Turning the tide on oceans 

Europe’s oceans and waters stand at a critical juncture, facing unprecedented risks that threaten their very essence and the countless lives they sustain. From mapping human pharmaceuticals in the Arctic waters to safeguarding the Black Sea, the EEA and Norway Grants are investing in the future of our oceans, waters and rivers, driving blue innovation, sustainable practices and increased scientific knowledge – project by project and partnership by partnership.  

Our oceans and waters are the lifeblood of our planet – but they are facing unprecedented threats. The alarming prediction that by 2050, oceans might contain more plastic than fish, paints a grim picture of the environmental crisis at hand. The degradation of marine ecosystems not only threatens our biodiversity, but it also jeopardises human survival, as oceans are vital for producing half of our oxygen.  

Addressing this crisis requires concerted action and innovative solutions – a challenge that the EEA and Norway Grants have taken head-on. Through targeted funding and strategic partnerships, Iceland, Liechtenstein and Norway are catalysing essential changes to safeguard our oceans and waters for future generations, drop by drop, project by project.  

The EEA and Norway Grants are dedicated to making a difference for a greener Europe, by funding innovative projects that will have a lasting positive impact on our oceans and waters. Ragna Fidjestøl, Managing Director, EEA and Norway Grants  
Ragna Fidjestøl, Managing Director, EEA and Norway Grants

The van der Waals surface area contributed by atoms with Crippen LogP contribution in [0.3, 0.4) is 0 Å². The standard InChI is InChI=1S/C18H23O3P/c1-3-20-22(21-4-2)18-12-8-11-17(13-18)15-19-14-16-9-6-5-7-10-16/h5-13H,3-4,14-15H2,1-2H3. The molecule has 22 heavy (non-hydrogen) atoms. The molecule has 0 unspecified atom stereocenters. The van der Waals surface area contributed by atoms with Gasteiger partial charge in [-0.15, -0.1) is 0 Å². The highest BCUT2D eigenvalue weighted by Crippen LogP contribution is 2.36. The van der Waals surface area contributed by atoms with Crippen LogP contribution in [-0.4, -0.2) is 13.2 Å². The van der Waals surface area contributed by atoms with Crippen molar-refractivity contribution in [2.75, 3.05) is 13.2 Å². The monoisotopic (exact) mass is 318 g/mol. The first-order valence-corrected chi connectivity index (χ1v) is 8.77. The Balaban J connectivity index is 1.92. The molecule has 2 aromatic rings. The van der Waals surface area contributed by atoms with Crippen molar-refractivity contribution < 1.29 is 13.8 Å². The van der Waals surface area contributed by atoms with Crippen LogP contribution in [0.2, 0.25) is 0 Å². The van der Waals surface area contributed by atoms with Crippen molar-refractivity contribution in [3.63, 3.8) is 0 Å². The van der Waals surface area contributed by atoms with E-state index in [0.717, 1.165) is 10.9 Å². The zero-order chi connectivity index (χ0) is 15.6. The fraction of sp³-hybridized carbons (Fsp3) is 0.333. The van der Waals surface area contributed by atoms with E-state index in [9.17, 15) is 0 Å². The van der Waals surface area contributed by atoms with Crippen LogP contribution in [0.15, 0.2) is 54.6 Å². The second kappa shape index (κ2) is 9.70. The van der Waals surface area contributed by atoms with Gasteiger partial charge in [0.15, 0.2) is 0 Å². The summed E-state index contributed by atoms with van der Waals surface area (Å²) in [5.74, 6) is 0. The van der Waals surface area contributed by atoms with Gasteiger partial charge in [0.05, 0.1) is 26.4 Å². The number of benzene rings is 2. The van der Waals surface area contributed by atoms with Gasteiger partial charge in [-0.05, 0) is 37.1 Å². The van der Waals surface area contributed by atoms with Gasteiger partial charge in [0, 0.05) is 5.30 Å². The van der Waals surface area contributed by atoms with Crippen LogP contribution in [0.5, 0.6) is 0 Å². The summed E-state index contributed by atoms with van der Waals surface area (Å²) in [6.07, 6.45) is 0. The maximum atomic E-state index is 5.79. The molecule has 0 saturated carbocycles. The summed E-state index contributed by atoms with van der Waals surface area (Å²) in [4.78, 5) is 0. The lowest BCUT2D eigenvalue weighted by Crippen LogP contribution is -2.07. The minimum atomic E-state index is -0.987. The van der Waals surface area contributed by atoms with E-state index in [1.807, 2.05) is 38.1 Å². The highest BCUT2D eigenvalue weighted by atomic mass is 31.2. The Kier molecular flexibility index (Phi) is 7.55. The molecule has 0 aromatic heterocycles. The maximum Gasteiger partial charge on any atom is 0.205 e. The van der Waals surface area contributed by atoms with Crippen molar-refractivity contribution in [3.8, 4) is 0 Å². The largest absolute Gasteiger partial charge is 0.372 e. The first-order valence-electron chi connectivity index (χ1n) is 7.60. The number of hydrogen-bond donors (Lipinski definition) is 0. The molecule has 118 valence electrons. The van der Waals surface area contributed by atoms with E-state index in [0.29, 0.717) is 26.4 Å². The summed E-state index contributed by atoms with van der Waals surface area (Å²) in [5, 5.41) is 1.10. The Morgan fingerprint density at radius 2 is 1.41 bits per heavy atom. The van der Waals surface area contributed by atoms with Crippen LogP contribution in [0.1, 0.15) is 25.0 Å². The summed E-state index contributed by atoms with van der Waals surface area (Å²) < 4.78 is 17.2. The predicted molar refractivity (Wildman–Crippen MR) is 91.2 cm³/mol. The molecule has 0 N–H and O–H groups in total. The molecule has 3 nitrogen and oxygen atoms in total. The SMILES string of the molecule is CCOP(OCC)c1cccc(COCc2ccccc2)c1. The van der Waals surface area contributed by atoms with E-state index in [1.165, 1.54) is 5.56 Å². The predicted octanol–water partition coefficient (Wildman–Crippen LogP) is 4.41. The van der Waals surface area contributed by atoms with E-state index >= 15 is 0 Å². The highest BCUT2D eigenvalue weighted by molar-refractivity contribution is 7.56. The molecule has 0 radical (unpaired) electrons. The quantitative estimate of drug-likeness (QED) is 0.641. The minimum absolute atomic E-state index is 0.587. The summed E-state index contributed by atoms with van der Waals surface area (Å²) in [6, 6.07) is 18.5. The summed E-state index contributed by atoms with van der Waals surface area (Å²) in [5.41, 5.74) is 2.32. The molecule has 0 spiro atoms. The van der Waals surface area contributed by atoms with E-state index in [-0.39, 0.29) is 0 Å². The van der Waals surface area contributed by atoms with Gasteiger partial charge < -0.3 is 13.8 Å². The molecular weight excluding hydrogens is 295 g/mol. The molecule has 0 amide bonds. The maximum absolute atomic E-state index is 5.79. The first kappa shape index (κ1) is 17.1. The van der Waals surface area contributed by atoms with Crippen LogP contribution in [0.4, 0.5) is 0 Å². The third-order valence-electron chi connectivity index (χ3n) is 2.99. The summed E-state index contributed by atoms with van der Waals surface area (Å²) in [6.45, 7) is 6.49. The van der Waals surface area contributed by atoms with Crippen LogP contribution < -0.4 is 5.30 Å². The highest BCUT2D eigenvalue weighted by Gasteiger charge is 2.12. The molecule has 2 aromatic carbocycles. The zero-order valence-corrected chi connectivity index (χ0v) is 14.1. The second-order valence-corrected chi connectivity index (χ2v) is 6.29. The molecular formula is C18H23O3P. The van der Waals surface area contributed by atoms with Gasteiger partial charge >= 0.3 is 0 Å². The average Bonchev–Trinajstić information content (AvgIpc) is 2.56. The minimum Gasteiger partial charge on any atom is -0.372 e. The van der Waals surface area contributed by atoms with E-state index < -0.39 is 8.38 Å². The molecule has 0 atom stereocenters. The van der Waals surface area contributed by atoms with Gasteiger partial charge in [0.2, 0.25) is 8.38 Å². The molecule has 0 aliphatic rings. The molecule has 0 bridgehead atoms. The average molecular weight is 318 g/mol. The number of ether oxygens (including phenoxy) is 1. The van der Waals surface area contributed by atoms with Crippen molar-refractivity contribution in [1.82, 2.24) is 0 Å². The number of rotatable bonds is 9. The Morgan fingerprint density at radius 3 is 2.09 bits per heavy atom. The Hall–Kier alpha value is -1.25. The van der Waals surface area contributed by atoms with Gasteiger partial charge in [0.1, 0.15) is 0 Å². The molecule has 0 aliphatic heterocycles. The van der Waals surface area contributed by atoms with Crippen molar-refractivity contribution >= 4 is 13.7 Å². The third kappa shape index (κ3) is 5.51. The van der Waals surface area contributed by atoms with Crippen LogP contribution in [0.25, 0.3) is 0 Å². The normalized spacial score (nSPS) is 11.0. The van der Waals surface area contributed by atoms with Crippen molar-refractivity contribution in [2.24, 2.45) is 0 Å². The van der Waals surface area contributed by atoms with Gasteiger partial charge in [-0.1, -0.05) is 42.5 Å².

Ragna Fidjestøl, Managing Director, EEA and Norway Grants, speaking at the European Ocean Days 


The EEA and Norway Grants’ contribution to the EU Missions  

The EU Missions were proposed in 2018 as are a novel approach to tackling some of Europe’s greatest challenges. The five EU Missions are:

  1. Adaptation to climate change
  2. Cancer
  3. Restore our ocean and waters
  4. Climate-neutral and smart cities
  5. A soil deal for Europe.  

With a 2030 target, the EU Mission ‘Restore our ocean and waters’ (hereinafter Mission Ocean and Waters), aims to protect and restore the health of our ocean and waters, through research and innovation, citizen engagement and blue investments.  

This week, Brussels celebrates the European Ocean Days, mobilising relevant actors, such as the EEA and Norway Grants, which are part of the kick-off Mission Ocean and Waters Forum. The forum includes panellists and speakers, such as Virginijus Sinkevičius, the European Commissioner for Environment, Oceans and Fisheriesand, Charlina Vitcheva, Director-General of the DG Maritime Affairs and Fisheries at the European Commission, Joanna Drake, Deputy Director-General of DG Research and Innovation at the European Commission and Ragna Fidjestøl, Managing Director of the EEA and Norway Grants.  

“Our commitment through the EEA and Norway Grants aligns seamlessly with the EU Mission 'Restore our Ocean and Waters. By focusing on blue growth and investing in research and innovative maritime solutions, we are actively contributing to the Mission's 2030 target,” says Ragna Fidjestøl, Managing Director, EEA and Norway Grants.